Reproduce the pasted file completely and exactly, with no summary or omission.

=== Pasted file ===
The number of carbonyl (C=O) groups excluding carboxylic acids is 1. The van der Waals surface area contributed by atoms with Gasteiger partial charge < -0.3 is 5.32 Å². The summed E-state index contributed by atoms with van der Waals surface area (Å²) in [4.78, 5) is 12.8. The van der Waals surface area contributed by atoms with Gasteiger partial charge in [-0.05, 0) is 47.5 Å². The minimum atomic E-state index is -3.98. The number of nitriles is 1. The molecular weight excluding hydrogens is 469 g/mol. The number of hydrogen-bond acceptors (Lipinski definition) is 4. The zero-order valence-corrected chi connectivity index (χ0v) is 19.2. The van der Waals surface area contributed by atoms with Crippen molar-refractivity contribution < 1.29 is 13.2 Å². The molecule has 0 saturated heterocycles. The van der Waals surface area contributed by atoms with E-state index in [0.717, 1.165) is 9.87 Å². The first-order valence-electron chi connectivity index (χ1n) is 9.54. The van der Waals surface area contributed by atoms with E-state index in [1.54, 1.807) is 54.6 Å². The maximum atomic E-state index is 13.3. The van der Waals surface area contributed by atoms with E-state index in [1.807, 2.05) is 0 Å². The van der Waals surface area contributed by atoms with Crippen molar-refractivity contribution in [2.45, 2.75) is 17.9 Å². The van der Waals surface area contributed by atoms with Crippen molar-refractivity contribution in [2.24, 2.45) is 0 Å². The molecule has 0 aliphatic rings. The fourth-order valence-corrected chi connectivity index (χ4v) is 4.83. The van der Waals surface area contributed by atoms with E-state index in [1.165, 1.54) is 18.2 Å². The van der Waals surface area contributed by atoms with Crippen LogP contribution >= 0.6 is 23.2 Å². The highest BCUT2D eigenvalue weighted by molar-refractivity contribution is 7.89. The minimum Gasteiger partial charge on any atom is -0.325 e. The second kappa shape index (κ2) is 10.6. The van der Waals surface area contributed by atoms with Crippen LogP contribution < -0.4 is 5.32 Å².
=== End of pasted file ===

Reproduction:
The number of carbonyl (C=O) groups excluding carboxylic acids is 1. The van der Waals surface area contributed by atoms with Gasteiger partial charge < -0.3 is 5.32 Å². The summed E-state index contributed by atoms with van der Waals surface area (Å²) in [4.78, 5) is 12.8. The van der Waals surface area contributed by atoms with Gasteiger partial charge in [-0.05, 0) is 47.5 Å². The minimum atomic E-state index is -3.98. The number of nitriles is 1. The molecular weight excluding hydrogens is 469 g/mol. The number of hydrogen-bond acceptors (Lipinski definition) is 4. The zero-order valence-corrected chi connectivity index (χ0v) is 19.2. The van der Waals surface area contributed by atoms with Crippen molar-refractivity contribution < 1.29 is 13.2 Å². The molecule has 0 saturated heterocycles. The van der Waals surface area contributed by atoms with E-state index in [0.717, 1.165) is 9.87 Å². The first-order valence-electron chi connectivity index (χ1n) is 9.54. The van der Waals surface area contributed by atoms with E-state index in [1.54, 1.807) is 54.6 Å². The maximum atomic E-state index is 13.3. The van der Waals surface area contributed by atoms with E-state index in [1.807, 2.05) is 0 Å². The van der Waals surface area contributed by atoms with Crippen molar-refractivity contribution in [2.45, 2.75) is 17.9 Å². The van der Waals surface area contributed by atoms with Crippen molar-refractivity contribution in [2.24, 2.45) is 0 Å². The molecule has 0 aliphatic rings. The fourth-order valence-corrected chi connectivity index (χ4v) is 4.83. The van der Waals surface area contributed by atoms with E-state index in [1.165, 1.54) is 18.2 Å². The van der Waals surface area contributed by atoms with Crippen LogP contribution >= 0.6 is 23.2 Å². The highest BCUT2D eigenvalue weighted by molar-refractivity contribution is 7.89. The minimum Gasteiger partial charge on any atom is -0.325 e. The second kappa shape index (κ2) is 10.6. The van der Waals surface area contributed by atoms with Crippen LogP contribution < -0.4 is 5.32 Å².